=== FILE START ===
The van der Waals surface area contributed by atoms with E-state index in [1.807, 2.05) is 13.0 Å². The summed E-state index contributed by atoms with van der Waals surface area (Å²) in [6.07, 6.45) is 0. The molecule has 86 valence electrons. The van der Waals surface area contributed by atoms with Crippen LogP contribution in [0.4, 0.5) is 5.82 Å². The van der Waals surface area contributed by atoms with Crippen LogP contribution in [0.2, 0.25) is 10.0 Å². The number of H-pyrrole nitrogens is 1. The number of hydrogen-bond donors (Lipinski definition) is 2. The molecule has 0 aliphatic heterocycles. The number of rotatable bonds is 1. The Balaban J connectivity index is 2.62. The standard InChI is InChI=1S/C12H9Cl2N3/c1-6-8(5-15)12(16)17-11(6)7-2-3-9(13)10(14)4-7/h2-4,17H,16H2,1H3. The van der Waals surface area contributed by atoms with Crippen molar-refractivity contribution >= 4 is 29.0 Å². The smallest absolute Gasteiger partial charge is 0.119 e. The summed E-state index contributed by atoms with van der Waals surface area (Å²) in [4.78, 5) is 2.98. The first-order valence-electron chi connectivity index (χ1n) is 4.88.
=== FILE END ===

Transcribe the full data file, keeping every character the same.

The van der Waals surface area contributed by atoms with E-state index in [1.807, 2.05) is 13.0 Å². The summed E-state index contributed by atoms with van der Waals surface area (Å²) in [6.07, 6.45) is 0. The molecule has 86 valence electrons. The van der Waals surface area contributed by atoms with Crippen LogP contribution in [0.4, 0.5) is 5.82 Å². The van der Waals surface area contributed by atoms with Crippen LogP contribution in [0.2, 0.25) is 10.0 Å². The number of H-pyrrole nitrogens is 1. The number of hydrogen-bond donors (Lipinski definition) is 2. The molecule has 0 aliphatic heterocycles. The number of rotatable bonds is 1. The Balaban J connectivity index is 2.62. The standard InChI is InChI=1S/C12H9Cl2N3/c1-6-8(5-15)12(16)17-11(6)7-2-3-9(13)10(14)4-7/h2-4,17H,16H2,1H3. The van der Waals surface area contributed by atoms with Crippen molar-refractivity contribution >= 4 is 29.0 Å². The smallest absolute Gasteiger partial charge is 0.119 e. The summed E-state index contributed by atoms with van der Waals surface area (Å²) in [4.78, 5) is 2.98. The first-order valence-electron chi connectivity index (χ1n) is 4.88.